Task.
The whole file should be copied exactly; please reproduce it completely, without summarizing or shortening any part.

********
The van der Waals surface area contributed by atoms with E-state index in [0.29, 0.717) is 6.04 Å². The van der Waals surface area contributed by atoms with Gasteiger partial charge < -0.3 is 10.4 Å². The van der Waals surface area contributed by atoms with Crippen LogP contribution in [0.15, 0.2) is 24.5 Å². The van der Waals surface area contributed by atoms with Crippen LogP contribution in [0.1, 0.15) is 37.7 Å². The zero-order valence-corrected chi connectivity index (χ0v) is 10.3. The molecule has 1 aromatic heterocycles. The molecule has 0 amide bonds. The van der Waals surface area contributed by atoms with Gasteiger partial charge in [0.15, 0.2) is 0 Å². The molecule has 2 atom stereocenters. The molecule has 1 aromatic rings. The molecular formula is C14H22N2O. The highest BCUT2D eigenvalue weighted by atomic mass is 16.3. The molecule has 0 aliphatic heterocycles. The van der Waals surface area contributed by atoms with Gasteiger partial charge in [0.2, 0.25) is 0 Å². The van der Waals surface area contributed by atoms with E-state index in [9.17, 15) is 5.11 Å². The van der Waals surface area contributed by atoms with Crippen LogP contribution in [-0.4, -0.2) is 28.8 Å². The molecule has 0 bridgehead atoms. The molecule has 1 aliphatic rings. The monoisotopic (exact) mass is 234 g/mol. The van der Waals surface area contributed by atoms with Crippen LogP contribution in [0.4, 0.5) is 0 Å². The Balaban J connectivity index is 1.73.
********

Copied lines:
The van der Waals surface area contributed by atoms with E-state index in [0.29, 0.717) is 6.04 Å². The van der Waals surface area contributed by atoms with Gasteiger partial charge < -0.3 is 10.4 Å². The van der Waals surface area contributed by atoms with Crippen LogP contribution in [0.15, 0.2) is 24.5 Å². The van der Waals surface area contributed by atoms with Crippen LogP contribution in [0.1, 0.15) is 37.7 Å². The zero-order valence-corrected chi connectivity index (χ0v) is 10.3. The molecule has 1 aromatic heterocycles. The molecule has 0 amide bonds. The van der Waals surface area contributed by atoms with Gasteiger partial charge in [0.15, 0.2) is 0 Å². The molecule has 2 atom stereocenters. The molecule has 1 aromatic rings. The molecular formula is C14H22N2O. The highest BCUT2D eigenvalue weighted by atomic mass is 16.3. The molecule has 0 aliphatic heterocycles. The van der Waals surface area contributed by atoms with Gasteiger partial charge in [0.2, 0.25) is 0 Å². The van der Waals surface area contributed by atoms with E-state index in [9.17, 15) is 5.11 Å². The van der Waals surface area contributed by atoms with Crippen LogP contribution in [-0.4, -0.2) is 28.8 Å². The molecule has 0 bridgehead atoms. The molecule has 1 aliphatic rings. The monoisotopic (exact) mass is 234 g/mol. The van der Waals surface area contributed by atoms with Crippen LogP contribution in [0.4, 0.5) is 0 Å². The Balaban J connectivity index is 1.73.